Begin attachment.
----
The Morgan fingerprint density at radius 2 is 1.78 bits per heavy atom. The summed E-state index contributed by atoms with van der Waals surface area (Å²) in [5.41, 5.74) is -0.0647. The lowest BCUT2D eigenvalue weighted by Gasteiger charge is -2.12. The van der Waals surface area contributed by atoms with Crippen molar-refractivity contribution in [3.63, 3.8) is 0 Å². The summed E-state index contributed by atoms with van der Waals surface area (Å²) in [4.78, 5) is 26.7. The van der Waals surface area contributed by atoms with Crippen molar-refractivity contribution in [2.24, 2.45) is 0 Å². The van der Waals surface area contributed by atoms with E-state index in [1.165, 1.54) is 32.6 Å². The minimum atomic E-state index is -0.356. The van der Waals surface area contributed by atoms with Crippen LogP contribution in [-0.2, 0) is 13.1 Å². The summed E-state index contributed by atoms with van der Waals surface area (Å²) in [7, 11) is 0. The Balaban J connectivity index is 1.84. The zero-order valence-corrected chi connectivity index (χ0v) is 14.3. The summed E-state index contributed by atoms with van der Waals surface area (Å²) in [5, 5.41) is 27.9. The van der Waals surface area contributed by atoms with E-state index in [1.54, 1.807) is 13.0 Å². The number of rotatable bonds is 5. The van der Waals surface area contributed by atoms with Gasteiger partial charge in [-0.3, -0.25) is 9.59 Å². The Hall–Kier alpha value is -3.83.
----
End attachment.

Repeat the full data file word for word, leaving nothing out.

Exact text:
The Morgan fingerprint density at radius 2 is 1.78 bits per heavy atom. The summed E-state index contributed by atoms with van der Waals surface area (Å²) in [5.41, 5.74) is -0.0647. The lowest BCUT2D eigenvalue weighted by Gasteiger charge is -2.12. The van der Waals surface area contributed by atoms with Crippen molar-refractivity contribution in [3.63, 3.8) is 0 Å². The summed E-state index contributed by atoms with van der Waals surface area (Å²) in [4.78, 5) is 26.7. The van der Waals surface area contributed by atoms with Crippen molar-refractivity contribution in [2.24, 2.45) is 0 Å². The van der Waals surface area contributed by atoms with E-state index in [1.165, 1.54) is 32.6 Å². The minimum atomic E-state index is -0.356. The van der Waals surface area contributed by atoms with Crippen LogP contribution in [-0.2, 0) is 13.1 Å². The summed E-state index contributed by atoms with van der Waals surface area (Å²) in [7, 11) is 0. The Balaban J connectivity index is 1.84. The zero-order valence-corrected chi connectivity index (χ0v) is 14.3. The summed E-state index contributed by atoms with van der Waals surface area (Å²) in [5, 5.41) is 27.9. The van der Waals surface area contributed by atoms with E-state index in [1.54, 1.807) is 13.0 Å². The number of rotatable bonds is 5. The van der Waals surface area contributed by atoms with Gasteiger partial charge in [-0.3, -0.25) is 9.59 Å². The Hall–Kier alpha value is -3.83.